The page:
Breakfast at the Farm

The magic continues! In the latest installment of our winning My Little Pony Writing Contest entries (if you missed the magic, go here and here.) Today, we present the flash piece “Paco” by Winona Leon. Photo, above: OakleyOriginals



Riding Paco makes my legs melt like wax. Beneath me, I hear his body move like an insolent child’s heartbeat. Tense and excited, he unfurls his legs and then stomps on the ground. His gait feels so light that it doesn’t take much to imagine that we’re flying. It’s because of his paso llano, proof of his proud heritage as a Peruvian Paso. I can imagine those who must have brought these gravity-defying stallions across the arid deserts. Poor stallions: horses that were meant for flight were confined to sugar and cotton plantations because of their strong-willed endurance. It was almost too late until the Peruvian people remembered the importance of these passionate and elegant creatures to their culture.

I’ve never forgotten. After my grandparents purchased him, I quickly discarded my drawers of Barbies and My Little Pony in order to spend time learning to ride. Oh, Paco, my Francisco. I think that he must dream vividly in color, like me.

Usually, I am not afraid of Paco. We often ride together bareback, and I use his mane as my reins. It is Dulcinea sweet, to have such a companion also eager to escape and explore.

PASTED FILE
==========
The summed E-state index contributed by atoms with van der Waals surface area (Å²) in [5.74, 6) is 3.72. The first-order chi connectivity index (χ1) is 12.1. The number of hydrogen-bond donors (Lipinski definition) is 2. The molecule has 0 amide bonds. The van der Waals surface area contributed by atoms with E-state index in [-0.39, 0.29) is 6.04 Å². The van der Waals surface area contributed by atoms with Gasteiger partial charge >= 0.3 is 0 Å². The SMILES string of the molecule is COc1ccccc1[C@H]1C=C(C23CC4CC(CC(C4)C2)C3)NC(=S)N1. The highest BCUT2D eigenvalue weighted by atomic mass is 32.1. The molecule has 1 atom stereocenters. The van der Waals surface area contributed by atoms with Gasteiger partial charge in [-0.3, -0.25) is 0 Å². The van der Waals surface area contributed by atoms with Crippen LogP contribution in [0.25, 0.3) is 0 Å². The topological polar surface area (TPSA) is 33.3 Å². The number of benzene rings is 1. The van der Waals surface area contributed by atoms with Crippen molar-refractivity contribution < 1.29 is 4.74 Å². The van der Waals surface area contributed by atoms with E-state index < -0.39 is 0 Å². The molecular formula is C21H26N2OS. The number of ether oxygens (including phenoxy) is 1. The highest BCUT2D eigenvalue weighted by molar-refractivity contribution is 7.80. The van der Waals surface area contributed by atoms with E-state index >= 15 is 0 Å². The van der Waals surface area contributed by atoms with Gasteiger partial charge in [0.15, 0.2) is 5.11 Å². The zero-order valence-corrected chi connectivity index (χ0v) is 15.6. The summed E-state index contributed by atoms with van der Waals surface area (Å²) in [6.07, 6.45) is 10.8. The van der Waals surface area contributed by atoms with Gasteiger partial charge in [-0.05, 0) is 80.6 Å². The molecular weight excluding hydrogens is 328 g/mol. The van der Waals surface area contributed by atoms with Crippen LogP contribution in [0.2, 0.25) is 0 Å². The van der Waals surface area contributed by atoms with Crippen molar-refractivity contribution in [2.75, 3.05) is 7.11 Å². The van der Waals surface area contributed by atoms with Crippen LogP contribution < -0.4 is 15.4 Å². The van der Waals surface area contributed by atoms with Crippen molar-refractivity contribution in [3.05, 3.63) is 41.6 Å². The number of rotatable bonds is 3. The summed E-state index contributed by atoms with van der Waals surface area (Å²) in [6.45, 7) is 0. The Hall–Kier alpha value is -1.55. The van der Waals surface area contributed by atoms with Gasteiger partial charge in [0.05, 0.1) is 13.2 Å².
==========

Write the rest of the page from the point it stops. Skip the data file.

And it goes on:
But now, he knocks his head back impatiently, and I feel unsure. He bites at flies and will not listen to my demands. When we run, it is too fast. I yield him to stop, slow down, “there, settle, boy,” but he only moves faster. We run past the arena and into the grassy pasture. When we crash through the wire fence, I still can’t help but clutch the reins. Barbed wire ruthlessly slices against my legs and arms. I’m barely conscious as I struggle to hold on, thinking, we’re falling, falling. Icarus, you’ve gone too far. But in the end, it is only me who falls. The ground catches me with arms made of the cruel sharp ends of dead grass and agave lechuguilla.

When my grandparents come for me, I can only ask, “Is Paco all right?”

They look confused, but I understand once I see a brown fleck still sailing through the unfenced pastures beyond our acre. The speck grows smaller and smaller as Paco travels onward, perhaps, meeting the gods.

Later that evening, a neighbor finally catches Paco. This time I will not wait for him. None of my bones are snapped. Nothing will scar. Yet, the taste of betrayal is sharp and hurts more than any physical injury could. He has left me, and there is no room for forgiveness. My grandmother brings Paco in like a prisoner. His South American heritage now hangs around his neck like chains, and his coat is matted, wire still caught around the neck and flank. In that moment, I cannot help but think we tasted infinity together. But Paco had been set on immortality. I watch with sad, knowing eyes while his blood seeps like the sunlight.

Winona Leon

Winona Leon


Winona Leon currently studies creative writing and fine arts
at the University of Southern California. She also serves as
Fiction Editor and Co-Founder of Fractal Literary Magazine
and works with both Kaya Press and Gold Line Press. Originally
from West Texas, she grew up entranced by a sky full of stars
and all the words that could describe it.



The magic hasn’t fizzled yet — check back soon for our final My Little Pony Writing Contest winner.

Other winners:

“Friendship is Magic” by Marci Rae Johnson
“My Little Pony’s Easter Message” by Debbra Palmer